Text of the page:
[Truncated abstract] Saltbush is one of the few types of forage that will grow on salt affected land but, sheep struggle to maintain weight when grazing saltbush mainly because of its high salt content. Therefore, a strategy to improve salt tolerance of sheep would be beneficial to the profitable use of revegetated saline land. This could be done by manipulating the dietary salt load of pregnant or lactating ewes which could 'program', or permanently alter the physiology of their offspring to allow them to cope better with a high-salt diet as adults. When rat dams consume a high amount of salt during pregnancy, the salt balance mechanisms of their offspring are 'programmed' due to suppression of the offspring's renin-angiotensin system in early development. If this occurs in offspring from ewes grazing saltbush, beneficial adaptations may be programmed in these offspring which could allow them to better cope with the high-salt content of saltbush. I tested the general hypothesis that offspring born to ewes that consumed a high-salt or saltbush diet from mid-pregnancy to early lactation would have an increased capacity to cope with salt that would allow them gain weight when grazing saltbush in later life. To test this hypothesis, I pair-fed ewes either a high-salt diet (14% NaCl) or control diet (2% NaCl) in an animal house from day 60 of gestation until day 21 of lactation. During the same period, I also conducted a field experiment where ewes grazed on saltbush (supplemented with barley) or on pasture (supplemented with lupins). ... This led to the high-salt offspring retaining more salt than control animals. In contrast, the renin activity of saltbush was consistently lower than pasture offspring which allowed them to excrete salt more rapidly. In experiment three, the saltbush offspring gained tissue weight after grazing saltbush for 8 weeks, whereas the offspring in the other three treatments lost weight. High-salt and saltbush offspring also had higher greasy fleece weights at 22 months of age than their respective control groups. Feeding saltbush to ewes from mid-pregnancy to early lactation induces physiological adaptations in their offspring that allow them to cope better with salt and gain weight when grazing saltbush as adults, supporting my hypothesis. However, contrary to expectations, the high-salt offspring did not gain weight when grazing saltbush because their physiological adaptations, such as salt retention, did not allow them to cope better with a salt load. The reason that saltbush offspring showed different adaptations to highsalt offspring is likely to be because saltbush contains not only NaCl but also high amounts of other minerals such as potassium, and other plant compounds, which may influence the adaptive responses of the offspring. This research has direct implications for farmers because it shows they could utilize otherwise unproductive saltland by grazing pregnant ewes on saltbush to 'program' their offspring to gain weight when they graze saltbush later in life.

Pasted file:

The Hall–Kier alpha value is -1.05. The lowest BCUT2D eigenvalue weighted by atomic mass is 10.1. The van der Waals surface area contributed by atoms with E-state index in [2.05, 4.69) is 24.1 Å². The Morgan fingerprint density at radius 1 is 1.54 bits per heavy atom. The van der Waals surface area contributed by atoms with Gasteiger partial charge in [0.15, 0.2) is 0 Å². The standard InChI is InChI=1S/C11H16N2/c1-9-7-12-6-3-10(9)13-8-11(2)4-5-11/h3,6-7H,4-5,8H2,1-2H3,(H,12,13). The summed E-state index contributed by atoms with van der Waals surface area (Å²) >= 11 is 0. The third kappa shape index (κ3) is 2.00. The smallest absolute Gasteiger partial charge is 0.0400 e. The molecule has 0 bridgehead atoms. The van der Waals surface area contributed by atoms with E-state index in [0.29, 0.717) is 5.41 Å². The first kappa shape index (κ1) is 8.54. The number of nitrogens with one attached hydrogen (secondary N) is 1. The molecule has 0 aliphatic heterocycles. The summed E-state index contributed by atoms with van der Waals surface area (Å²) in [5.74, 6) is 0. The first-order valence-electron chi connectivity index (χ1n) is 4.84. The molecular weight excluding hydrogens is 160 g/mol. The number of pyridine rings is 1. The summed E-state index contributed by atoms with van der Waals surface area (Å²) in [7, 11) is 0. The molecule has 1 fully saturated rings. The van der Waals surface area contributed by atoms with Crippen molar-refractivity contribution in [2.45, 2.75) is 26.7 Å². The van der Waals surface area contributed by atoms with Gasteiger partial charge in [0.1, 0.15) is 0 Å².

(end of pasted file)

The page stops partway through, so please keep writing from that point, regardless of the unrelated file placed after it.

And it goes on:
|Qualification||Doctor of Philosophy|
|Publication status||Unpublished - 2009|